Documentary Review: “My Last Days: Claire Wineland”

Online documentary follows an inspirational teenager with cystic fibrosis

Claire Wineland, 19, has cystic fibrosis. She’s living on “borrowed time” as the cliché goes, because she has lived longer than doctors led her and her parents to believe she would. Claire has faced the prospect of death for her entire life. Yet if you were to watch her YouTube videos or meet her in real life, apart from her breathing apparatus, you’d have no idea that she was dealing with a terminal illness. She exudes personality, warmth and happiness. Her story is, ultimately, one of hope, love and living life to the fullest.

The CW (an American broadcast television network) has an online web series called “My Last Days” that features terminally ill patients and their stories. The first 30-minute documentary episode focuses on Claire. It features interviews with Claire, her family, friends and others who’ve come to know her.

Portrait of Claire Wineland smiling

Credit: bellomag.com

The episode opens with a self-recorded video of Claire, 18 years old at the time, standing outside of the hospital she’s staying at in Long Beach, California. She says that she has just sneaked out of her room, but didn’t want to record herself actually walking out of the hospital because that would have looked “really, really, really bad.” She continues to say that her plan for the moment is to catch an Uber ride to downtown Los Angeles in order to make it to the Bernie Sanders rally that is happening later that day.

From there the documentary crew takes over, and we watch her experience at the rally. The short opening segment ends with her actually meeting Sanders, and she is clearly ecstatic and almost at a loss for words. It’s a great introduction to Claire, as we get to see her full personality in action and how much energy she has. “I had a moment where I was like, ‘I’m not gonna meet Bernie Sanders, that would be stupid,’” she says at one point. “‘Oh my God, I’m gonna meet Bernie Sanders’…Apparently I had acted cool!”

The documentary then shifts its focus to Claire Wineland, her family and her life dealing with cystic fibrosis. The next portion begins with a YouTube video of Claire saying, “So I’m dying,” after which she takes a long sip of tea. “…faster than everyone else,” she finishes, while laughing. Again, it’s just a great look into who Claire is and how she’s come to terms with her situation and the disease that clearly does not dictate how she lives her life.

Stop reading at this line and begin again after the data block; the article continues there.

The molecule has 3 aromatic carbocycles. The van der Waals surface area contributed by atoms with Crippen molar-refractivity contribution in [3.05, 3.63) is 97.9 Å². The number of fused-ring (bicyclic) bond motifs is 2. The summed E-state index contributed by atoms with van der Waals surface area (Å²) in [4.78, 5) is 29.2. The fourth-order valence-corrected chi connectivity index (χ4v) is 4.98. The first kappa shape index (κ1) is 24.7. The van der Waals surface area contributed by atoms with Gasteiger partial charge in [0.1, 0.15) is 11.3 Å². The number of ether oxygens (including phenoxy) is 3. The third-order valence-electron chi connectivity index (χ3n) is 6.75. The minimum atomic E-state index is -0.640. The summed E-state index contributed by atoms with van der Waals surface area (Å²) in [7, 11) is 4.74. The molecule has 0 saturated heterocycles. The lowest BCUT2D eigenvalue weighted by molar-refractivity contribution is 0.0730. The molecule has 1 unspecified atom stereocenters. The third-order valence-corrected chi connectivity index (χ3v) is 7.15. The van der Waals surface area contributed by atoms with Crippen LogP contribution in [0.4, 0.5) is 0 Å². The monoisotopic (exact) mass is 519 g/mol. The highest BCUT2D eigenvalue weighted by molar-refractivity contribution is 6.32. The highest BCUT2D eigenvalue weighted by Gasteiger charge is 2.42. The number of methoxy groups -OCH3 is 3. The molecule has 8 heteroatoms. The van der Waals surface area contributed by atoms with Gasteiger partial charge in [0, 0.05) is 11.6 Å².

Early in the episode we are brought into Claire’s hospital room. She opens the door, saying, “What’s uuuuuuup, welcome to my room! [Room] 228 is where it’s at!” and proceeds to give a short tour. She describes the things she’s painted on the walls, including the solar system next to her bed. (She “totally forgot to paint Mars!” ) She also has a piano that she uses when she wants to “jam out and annoy the nurses.” The room is covered in magazine cutouts, posters and the like, and looks like an ordinary teenager’s bedroom.

A Passion For Public Speaking

Claire mentions about halfway through the documentary that she’s always had an interest in public speaking. She says that when she was younger, she would force family members to sit and listen to her talk. She had always just spoken freely, but never had legitimate training or a formal public speaking education. Claire mentions that ultimately she wants to be a motivational speaker. It’s clear that her charisma and honesty about life and death would be great foundations.

Claire Wineland speaking at FIU

Credit: fiu.edu

The director of the “My Last Days” series, Justin Baldoni, surprises Claire when he brings in Richard Greene, a world-renowned public speaking coach, to her hospital room one day. Greene has agreed to help Claire craft her speaking skills so that she can get her message about life out to the world. He tells her that, after watching some of her YouTube videos, she is “destined to impact and change the world.”

In the final scene, we follow Claire and Baldoni to the Life is Beautiful festival, where Baldoni is scheduled to speak. We see him introduced and he comes to the stage. After only a few minutes, he calls out Claire, who’s in the front row, and brings her onstage. Handing the microphone to her, he says, “This is your speech.” She agrees, somewhat reluctantly, but what follows is amazing. She delivers a heartfelt, honest speech with (from what we can tell) no preparation whatsoever. She may have known deep down that this would happen, but for all intents and purposes, she spoke on the fly. It is truly inspiring, to say the least.

When the episode first aired online in August 2016, Claire says that the doctors have given her about a year left to live. “But that doesn’t really matter to me because death is inevitable,” she says. “But living a life that we are proud of…that is something we can actually control.”

The idea that we can control our own happiness permeates the entire documentary. It’s fraught with emotion, yet ultimately leaves you with a sense of hope. Claire is still alive, now 19, and one can only hope that she has many years left so she can continue to inspire more people to live lives they are proud of.

You can find the documentary here.

Claire Wineland has also started a foundation, Claire’s Place, to support families living with cystic fibrosis.

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